Nathan: Thanks for taking the time to write back to me. Last year I became a Christian and my life’s been totally changed by living for Jesus Christ. It’s been great
BFHU: That is wonderful. Thanks for letting us know.
Nathan: Last week I went to mass with a friend who has had a similar awakening in the past year, only he is Catholic. He feels there is a large void between myself and him, although we are both trying to live for God. I’ve since been reading a lot about Catholicism and while I think it’s stupid for Christians to argue among themselves I think it is healthy for us to talk about these things.
BFHU: Charitable discussion of our beliefs is always very healthy but it requires sensitivity so that we don’t make winning the argument the goal with our friends and family.
Nathan: Scripture doesn’t ever say that all truth comes from the bible, for
example, you couldn’t find out how to change a flat tire anywhere in
it. But Scripture is our highest authority, I think we can both agree on that.
BFHU: Not exactly. There were nearly 400 years between the founding of the Church and the infallible decision regarding which writings were Sacred Scripture and which ones were good but not infallible scripture. During that time Christianity evangelized the world. They did not use the Bible as we know it today but what few writings were in their possession AND the TEACHING OF THE APOSTLES also known as Sacred Tradition. This is NOT to be confused with the “traditions of men” condemned by St. Paul. I recommend reading this post: Sola Scripture. So, the truth for Catholics is:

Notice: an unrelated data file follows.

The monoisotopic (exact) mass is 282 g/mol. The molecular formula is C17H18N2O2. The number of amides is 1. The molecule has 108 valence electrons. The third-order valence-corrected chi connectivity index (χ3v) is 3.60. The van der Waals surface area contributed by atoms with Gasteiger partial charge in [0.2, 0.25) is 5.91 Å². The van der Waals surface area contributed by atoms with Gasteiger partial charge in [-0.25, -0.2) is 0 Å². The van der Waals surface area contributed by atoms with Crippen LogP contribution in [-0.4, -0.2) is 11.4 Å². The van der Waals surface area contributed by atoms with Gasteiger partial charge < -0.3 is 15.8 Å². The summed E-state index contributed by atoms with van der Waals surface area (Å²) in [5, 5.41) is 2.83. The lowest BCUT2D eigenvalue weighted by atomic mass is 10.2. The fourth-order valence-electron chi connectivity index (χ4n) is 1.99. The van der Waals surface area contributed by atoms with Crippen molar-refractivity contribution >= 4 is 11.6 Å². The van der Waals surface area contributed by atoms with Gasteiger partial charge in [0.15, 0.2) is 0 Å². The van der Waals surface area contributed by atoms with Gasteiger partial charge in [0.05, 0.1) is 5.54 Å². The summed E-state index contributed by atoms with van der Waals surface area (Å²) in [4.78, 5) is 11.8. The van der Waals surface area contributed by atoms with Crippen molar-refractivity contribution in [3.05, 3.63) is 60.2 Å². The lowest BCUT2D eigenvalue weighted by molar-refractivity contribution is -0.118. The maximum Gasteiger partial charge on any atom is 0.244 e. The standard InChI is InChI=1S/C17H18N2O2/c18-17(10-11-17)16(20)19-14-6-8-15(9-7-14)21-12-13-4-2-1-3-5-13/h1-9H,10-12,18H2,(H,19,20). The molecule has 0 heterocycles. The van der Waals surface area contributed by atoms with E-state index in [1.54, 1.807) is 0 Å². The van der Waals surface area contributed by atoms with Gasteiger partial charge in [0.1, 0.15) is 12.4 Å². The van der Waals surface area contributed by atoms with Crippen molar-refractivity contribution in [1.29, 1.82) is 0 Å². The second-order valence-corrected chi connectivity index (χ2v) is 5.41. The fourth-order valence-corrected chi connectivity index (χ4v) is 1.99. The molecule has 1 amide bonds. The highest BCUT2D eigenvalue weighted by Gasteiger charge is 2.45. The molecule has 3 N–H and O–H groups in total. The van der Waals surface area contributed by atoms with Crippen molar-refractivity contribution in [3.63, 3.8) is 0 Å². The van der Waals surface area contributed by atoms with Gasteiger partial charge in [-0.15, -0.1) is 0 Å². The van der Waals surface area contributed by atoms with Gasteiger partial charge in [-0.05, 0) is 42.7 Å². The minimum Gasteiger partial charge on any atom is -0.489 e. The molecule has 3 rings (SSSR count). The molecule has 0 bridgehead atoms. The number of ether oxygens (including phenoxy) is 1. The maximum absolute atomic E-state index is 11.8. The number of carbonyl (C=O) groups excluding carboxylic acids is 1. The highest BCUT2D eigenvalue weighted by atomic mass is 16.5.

The highest authority is Sacred Scripture AND Sacred Tradition as interpreted and taught by the Pope and the Bishops of the world.
However, you will be happy to know that NOTHING the Catholic Church believes contradicts anything in Scripture.
The teachings of the Catholic Church only contradict the Protestant interpretation of some of the Scriptures.
Nathan: If lesser authorities don’t match up with Scripture, we know they are false.
BFHU: Define “don’t match up”. And please tell me where this assertion is found in Scripture.
Nathan:The Bible is God’s Word,
BFHU: Yes it is.
Nathan: and Jesus tested and debated theological ideas or questions with scripture, Paul does too.